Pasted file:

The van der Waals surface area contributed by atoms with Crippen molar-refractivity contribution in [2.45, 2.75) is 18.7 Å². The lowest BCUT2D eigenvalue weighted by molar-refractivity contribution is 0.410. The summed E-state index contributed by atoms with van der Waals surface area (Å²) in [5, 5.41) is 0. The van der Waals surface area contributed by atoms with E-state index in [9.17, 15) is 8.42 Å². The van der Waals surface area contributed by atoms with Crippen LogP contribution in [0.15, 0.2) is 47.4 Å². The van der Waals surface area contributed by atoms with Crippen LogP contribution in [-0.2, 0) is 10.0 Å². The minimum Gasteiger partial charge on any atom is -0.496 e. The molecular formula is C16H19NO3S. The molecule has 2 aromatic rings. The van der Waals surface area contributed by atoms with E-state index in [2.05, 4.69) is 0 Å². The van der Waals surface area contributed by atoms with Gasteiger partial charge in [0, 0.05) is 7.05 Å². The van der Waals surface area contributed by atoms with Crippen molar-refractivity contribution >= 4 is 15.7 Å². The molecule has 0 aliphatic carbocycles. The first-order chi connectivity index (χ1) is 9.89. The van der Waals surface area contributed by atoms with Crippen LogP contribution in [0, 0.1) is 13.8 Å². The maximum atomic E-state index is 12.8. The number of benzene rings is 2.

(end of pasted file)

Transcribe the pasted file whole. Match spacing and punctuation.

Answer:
The van der Waals surface area contributed by atoms with Crippen molar-refractivity contribution in [2.45, 2.75) is 18.7 Å². The lowest BCUT2D eigenvalue weighted by molar-refractivity contribution is 0.410. The summed E-state index contributed by atoms with van der Waals surface area (Å²) in [5, 5.41) is 0. The van der Waals surface area contributed by atoms with E-state index in [9.17, 15) is 8.42 Å². The van der Waals surface area contributed by atoms with Crippen LogP contribution in [0.15, 0.2) is 47.4 Å². The van der Waals surface area contributed by atoms with Crippen LogP contribution in [-0.2, 0) is 10.0 Å². The minimum Gasteiger partial charge on any atom is -0.496 e. The molecular formula is C16H19NO3S. The molecule has 2 aromatic rings. The van der Waals surface area contributed by atoms with E-state index in [2.05, 4.69) is 0 Å². The van der Waals surface area contributed by atoms with Gasteiger partial charge in [0, 0.05) is 7.05 Å². The van der Waals surface area contributed by atoms with Crippen molar-refractivity contribution >= 4 is 15.7 Å². The molecule has 0 aliphatic carbocycles. The first-order chi connectivity index (χ1) is 9.89. The van der Waals surface area contributed by atoms with Crippen LogP contribution in [0, 0.1) is 13.8 Å². The maximum atomic E-state index is 12.8. The number of benzene rings is 2.